But what can you do to stop the flow of junk mail, as least as far as your own mailbox is concerned? You probably have no idea how you ever got onto these mailing lists in the first place, so knowing who to write or call to stop it is a nigh impossible task.

There are certain organizations that can help. If you want to make sure those pre approved credit offers stop (therefore safeguarding your credit score and a tree or two) You should visit Opt Out Pre Screen

which will remove your name from consumer mailing lists sold by the three major credit bureaus – Equifax, Transunion and Experian- for five years (yes that is where those direct mail marketers were getting your info from)

To stop a lot of other direct mail “offerings” from cluttering up your life you can contact the Direct Marketing Association and for a $1 fee they will add you to a list of people to be deleted from all mailing lists and send that information out to their list of direct mail marketers. This tactic will only work if those sending the junk mail are members of the DME but that does cover most large companies.

If your junk mail is coming from local companies a simple phone call or quick note politely asking them to stop should hopefully do the trick. The savvy local business owner needs all the community support they can get so will not want to upset anyone just for the sake of delivering an extra pizza menu.

How to Save Your Wet Cell Phone

February 16th, 2011

It happens. You leave your cell phone on the bar next to you ands someone knocks over a drink. Or you leave it out on the deck and it rains. Or, a more common scenario, your cellphone takes an accidental fall into the bowl when you are using the bathroom.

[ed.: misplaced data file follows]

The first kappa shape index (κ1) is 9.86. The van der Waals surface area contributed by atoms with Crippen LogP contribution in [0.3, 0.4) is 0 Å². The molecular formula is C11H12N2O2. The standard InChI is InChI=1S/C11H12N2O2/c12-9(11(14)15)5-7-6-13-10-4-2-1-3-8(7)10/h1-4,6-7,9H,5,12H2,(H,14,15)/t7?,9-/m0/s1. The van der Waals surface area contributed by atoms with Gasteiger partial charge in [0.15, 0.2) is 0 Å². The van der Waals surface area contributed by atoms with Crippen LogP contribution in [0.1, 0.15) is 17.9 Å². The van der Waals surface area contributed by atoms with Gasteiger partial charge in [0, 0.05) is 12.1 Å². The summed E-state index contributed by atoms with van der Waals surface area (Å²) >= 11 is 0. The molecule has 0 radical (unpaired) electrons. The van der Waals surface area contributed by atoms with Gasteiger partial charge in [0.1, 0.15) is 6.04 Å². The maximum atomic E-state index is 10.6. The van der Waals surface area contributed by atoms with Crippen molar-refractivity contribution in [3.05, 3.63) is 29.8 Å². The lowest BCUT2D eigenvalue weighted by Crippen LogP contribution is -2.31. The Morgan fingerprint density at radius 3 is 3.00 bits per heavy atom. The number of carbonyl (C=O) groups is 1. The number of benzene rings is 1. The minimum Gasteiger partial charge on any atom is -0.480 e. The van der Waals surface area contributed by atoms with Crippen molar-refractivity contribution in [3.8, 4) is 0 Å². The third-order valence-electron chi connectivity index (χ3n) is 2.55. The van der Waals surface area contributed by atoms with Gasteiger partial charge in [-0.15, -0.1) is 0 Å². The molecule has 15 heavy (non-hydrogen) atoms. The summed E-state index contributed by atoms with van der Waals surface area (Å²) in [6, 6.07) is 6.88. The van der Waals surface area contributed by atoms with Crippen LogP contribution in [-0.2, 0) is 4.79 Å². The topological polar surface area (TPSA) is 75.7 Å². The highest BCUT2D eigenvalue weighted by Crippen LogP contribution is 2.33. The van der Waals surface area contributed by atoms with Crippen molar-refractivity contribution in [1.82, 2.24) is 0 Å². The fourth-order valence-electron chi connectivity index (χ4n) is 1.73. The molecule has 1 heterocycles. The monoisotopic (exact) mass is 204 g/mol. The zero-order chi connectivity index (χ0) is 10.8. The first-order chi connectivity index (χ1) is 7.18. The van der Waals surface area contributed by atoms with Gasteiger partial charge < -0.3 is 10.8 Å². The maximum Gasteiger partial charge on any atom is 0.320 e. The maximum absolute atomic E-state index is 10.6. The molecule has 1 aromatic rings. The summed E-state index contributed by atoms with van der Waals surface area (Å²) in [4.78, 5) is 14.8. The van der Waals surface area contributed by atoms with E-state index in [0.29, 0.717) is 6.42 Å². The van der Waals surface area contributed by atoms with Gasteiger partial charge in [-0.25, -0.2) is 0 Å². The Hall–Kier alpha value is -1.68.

If you are brave enough to fish it out, is there a way to save your cellphone, and if so how? Or is this going to become yet another cellphone condemned to sit in a landfill for years, which far too many of them are these days. In fact There are more than 500 million used cell phones in the U.S. sitting in people’s drawers or worse, in our crowded landfills and that number is only going to increase unfortunately.

Very few phone companies will cover your water damaged phone either, so if cell phone CPR is unsuccessful your bank account is going to take a hit as well.

The fact is that most partially drowned cell phones can be salvaged, but only if you act quickly. Here’s how:

  1. Remove the battery. Unless you have an iPhone, as the battery in them is never supposed to be removed (a great innovation on the part of Apple that almost ensures that you will have to buy a new one withing a few years anyway) Make sure your iPhone is off and locked though.
  2. If your phone has a SIM card take that out too. If the worst comes to the worst and your phone cannot be revived at least you will not lose all your data as well.
  3. Dab up excess moisture by blowing on the phone or dabbing at it with paper towels. The ideal thing to have with you in this situation would be one of those cans of compressed air used to clean keyboards, but  the chances that you bought one out to the pub with you are, we assume fairly slim (since this is where these accidents seem to happen most often)
  4. This is the crucial part. As soon as you can, that wet phone needs to be buried – in a bowl of uncooked rice. The rice actually works wonders to remove all that moisture without ruining your phone. Leave the phone in its rice bed for at least several hours.
  5. Remove your phone from the rice, reinsert the battery (if you ever took it out) and hope for the best. Most of the time, if you acted quickly this will work and your phone will be restored to its former glory.

If the phone still does not work, even with its charger, don’t throw it away. It may be useless to you now but it can be recycled. Instead send it to Earthworks Recycle My Cell Phone. You won’t receive any cash or direct reward for doing so, but you will be able to write the cost of the drowned cell phone and the amount you paid to mail it off on your next tax return.